While many genetically inherited disorders involve multiple genes, sickle cell is caused by only one gene — making it easier to study and potentially find a cure. Through “CRISPR in the Classroom,” students learn from patients, medical professionals and scientists talking about the challenge and the hope for a cure. “Many CRISPR labs across the country are looking to solve sickle cell, including our own, but imagine if we can expand the number and the diversity of scientists interested in CRISPR to help solve this and other diseases,” said Dr. Kmiec. “With significant funding from the National Science Foundation, we have begun this local and eventually nationwide effort to engage Black, LatinX and other underrepresented groups of students to consider genetic engineering.”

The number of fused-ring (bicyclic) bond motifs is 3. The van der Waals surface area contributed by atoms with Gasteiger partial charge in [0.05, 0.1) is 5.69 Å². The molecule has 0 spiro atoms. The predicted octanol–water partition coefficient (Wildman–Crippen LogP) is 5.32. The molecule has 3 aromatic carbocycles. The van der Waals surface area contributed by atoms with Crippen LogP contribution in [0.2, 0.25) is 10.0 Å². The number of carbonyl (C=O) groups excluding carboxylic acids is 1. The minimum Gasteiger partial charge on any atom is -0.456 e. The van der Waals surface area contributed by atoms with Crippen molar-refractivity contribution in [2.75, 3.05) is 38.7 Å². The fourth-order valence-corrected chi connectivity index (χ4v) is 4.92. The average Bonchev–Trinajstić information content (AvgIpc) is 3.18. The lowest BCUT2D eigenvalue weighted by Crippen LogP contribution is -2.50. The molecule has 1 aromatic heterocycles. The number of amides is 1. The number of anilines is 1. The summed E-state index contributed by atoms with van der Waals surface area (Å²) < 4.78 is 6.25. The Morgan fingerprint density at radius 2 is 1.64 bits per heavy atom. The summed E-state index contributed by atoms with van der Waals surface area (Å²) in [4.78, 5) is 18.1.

Appoquinimink High School in Middletown, Del., used the video series in a five-week summer program in a gene editing curriculum developed by the state of Delaware with help from the Gene Editing Institute. Brandywine and William Penn High Schools in Delaware will also use the videos in their gene editing courses this coming school year. “The videos from the Gene Editing Institute helped my students better understand how far-reaching CRISPR applications are and how the technology can be used to prevent diseases like sickle cell in the future,” said Elijah Morsha-Taylor, science instructor at Appoquinimink High School.